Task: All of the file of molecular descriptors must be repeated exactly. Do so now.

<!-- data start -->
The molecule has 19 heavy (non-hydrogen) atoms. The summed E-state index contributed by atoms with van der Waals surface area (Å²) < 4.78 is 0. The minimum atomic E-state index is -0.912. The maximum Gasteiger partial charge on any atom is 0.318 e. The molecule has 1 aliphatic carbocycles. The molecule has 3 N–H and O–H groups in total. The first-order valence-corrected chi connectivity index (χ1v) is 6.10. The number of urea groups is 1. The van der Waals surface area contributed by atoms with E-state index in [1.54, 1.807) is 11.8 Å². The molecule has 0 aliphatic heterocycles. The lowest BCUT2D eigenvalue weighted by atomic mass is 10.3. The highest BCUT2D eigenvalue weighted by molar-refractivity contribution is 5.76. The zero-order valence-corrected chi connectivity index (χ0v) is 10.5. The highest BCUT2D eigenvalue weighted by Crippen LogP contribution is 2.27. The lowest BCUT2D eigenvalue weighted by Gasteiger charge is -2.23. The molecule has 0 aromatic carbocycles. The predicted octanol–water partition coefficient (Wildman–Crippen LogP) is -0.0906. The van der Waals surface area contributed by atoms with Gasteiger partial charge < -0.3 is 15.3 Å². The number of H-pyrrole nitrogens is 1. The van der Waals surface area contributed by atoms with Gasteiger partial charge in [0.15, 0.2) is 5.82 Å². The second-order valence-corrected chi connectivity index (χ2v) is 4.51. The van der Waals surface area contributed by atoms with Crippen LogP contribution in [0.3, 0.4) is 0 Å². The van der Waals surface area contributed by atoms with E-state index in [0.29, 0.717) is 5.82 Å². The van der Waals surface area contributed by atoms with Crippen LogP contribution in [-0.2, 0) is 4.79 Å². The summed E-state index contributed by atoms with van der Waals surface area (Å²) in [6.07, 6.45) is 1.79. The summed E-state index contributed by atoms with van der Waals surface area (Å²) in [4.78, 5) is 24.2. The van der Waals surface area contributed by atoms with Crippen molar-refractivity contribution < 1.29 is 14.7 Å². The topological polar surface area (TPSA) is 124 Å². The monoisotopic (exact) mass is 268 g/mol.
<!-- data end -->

The molecule has 19 heavy (non-hydrogen) atoms. The summed E-state index contributed by atoms with van der Waals surface area (Å²) < 4.78 is 0. The minimum atomic E-state index is -0.912. The maximum Gasteiger partial charge on any atom is 0.318 e. The molecule has 1 aliphatic carbocycles. The molecule has 3 N–H and O–H groups in total. The first-order valence-corrected chi connectivity index (χ1v) is 6.10. The number of urea groups is 1. The van der Waals surface area contributed by atoms with E-state index in [1.54, 1.807) is 11.8 Å². The molecule has 0 aliphatic heterocycles. The lowest BCUT2D eigenvalue weighted by atomic mass is 10.3. The highest BCUT2D eigenvalue weighted by molar-refractivity contribution is 5.76. The zero-order valence-corrected chi connectivity index (χ0v) is 10.5. The highest BCUT2D eigenvalue weighted by Crippen LogP contribution is 2.27. The lowest BCUT2D eigenvalue weighted by Gasteiger charge is -2.23. The molecule has 0 aromatic carbocycles. The predicted octanol–water partition coefficient (Wildman–Crippen LogP) is -0.0906. The van der Waals surface area contributed by atoms with Gasteiger partial charge < -0.3 is 15.3 Å². The number of H-pyrrole nitrogens is 1. The van der Waals surface area contributed by atoms with Gasteiger partial charge in [0.15, 0.2) is 5.82 Å². The second-order valence-corrected chi connectivity index (χ2v) is 4.51. The van der Waals surface area contributed by atoms with Crippen LogP contribution in [0.3, 0.4) is 0 Å². The van der Waals surface area contributed by atoms with E-state index in [0.29, 0.717) is 5.82 Å². The van der Waals surface area contributed by atoms with Crippen LogP contribution in [-0.2, 0) is 4.79 Å². The summed E-state index contributed by atoms with van der Waals surface area (Å²) in [6.07, 6.45) is 1.79. The summed E-state index contributed by atoms with van der Waals surface area (Å²) in [4.78, 5) is 24.2. The van der Waals surface area contributed by atoms with Crippen molar-refractivity contribution < 1.29 is 14.7 Å². The topological polar surface area (TPSA) is 124 Å². The monoisotopic (exact) mass is 268 g/mol.